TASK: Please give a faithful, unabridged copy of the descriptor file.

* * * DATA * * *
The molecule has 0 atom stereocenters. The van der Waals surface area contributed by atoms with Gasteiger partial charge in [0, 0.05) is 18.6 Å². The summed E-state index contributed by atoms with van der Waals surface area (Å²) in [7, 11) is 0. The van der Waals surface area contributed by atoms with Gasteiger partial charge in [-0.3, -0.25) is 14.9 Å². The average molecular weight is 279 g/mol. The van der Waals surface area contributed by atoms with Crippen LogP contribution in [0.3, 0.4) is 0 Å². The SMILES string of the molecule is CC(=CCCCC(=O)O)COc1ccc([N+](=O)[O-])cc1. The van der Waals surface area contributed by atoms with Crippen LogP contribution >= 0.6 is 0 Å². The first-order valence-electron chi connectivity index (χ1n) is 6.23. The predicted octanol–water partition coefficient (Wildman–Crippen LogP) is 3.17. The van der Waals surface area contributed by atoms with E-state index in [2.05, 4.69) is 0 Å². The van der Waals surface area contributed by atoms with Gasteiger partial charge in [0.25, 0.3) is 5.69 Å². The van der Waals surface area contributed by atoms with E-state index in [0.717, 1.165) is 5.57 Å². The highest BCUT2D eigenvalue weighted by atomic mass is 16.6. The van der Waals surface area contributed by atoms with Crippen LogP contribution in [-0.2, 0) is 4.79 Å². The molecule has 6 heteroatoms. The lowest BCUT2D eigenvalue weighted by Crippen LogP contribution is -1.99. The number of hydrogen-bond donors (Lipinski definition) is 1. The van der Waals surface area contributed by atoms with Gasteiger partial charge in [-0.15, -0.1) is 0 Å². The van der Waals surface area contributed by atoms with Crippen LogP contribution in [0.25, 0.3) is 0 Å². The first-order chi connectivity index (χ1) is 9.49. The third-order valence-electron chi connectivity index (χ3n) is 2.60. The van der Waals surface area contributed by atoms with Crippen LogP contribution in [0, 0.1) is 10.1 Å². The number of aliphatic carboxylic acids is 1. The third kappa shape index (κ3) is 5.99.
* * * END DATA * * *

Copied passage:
The molecule has 0 atom stereocenters. The van der Waals surface area contributed by atoms with Gasteiger partial charge in [0, 0.05) is 18.6 Å². The summed E-state index contributed by atoms with van der Waals surface area (Å²) in [7, 11) is 0. The van der Waals surface area contributed by atoms with Gasteiger partial charge in [-0.3, -0.25) is 14.9 Å². The average molecular weight is 279 g/mol. The van der Waals surface area contributed by atoms with Crippen LogP contribution in [0.3, 0.4) is 0 Å². The SMILES string of the molecule is CC(=CCCCC(=O)O)COc1ccc([N+](=O)[O-])cc1. The van der Waals surface area contributed by atoms with Crippen LogP contribution >= 0.6 is 0 Å². The first-order valence-electron chi connectivity index (χ1n) is 6.23. The predicted octanol–water partition coefficient (Wildman–Crippen LogP) is 3.17. The van der Waals surface area contributed by atoms with E-state index in [2.05, 4.69) is 0 Å². The van der Waals surface area contributed by atoms with Gasteiger partial charge in [0.25, 0.3) is 5.69 Å². The van der Waals surface area contributed by atoms with E-state index in [0.717, 1.165) is 5.57 Å². The highest BCUT2D eigenvalue weighted by atomic mass is 16.6. The van der Waals surface area contributed by atoms with Crippen LogP contribution in [-0.2, 0) is 4.79 Å². The molecule has 6 heteroatoms. The lowest BCUT2D eigenvalue weighted by Crippen LogP contribution is -1.99. The number of hydrogen-bond donors (Lipinski definition) is 1. The van der Waals surface area contributed by atoms with Gasteiger partial charge in [-0.15, -0.1) is 0 Å². The van der Waals surface area contributed by atoms with Crippen LogP contribution in [0.25, 0.3) is 0 Å². The first-order chi connectivity index (χ1) is 9.49. The third-order valence-electron chi connectivity index (χ3n) is 2.60. The van der Waals surface area contributed by atoms with Crippen LogP contribution in [0, 0.1) is 10.1 Å². The number of aliphatic carboxylic acids is 1. The third kappa shape index (κ3) is 5.99.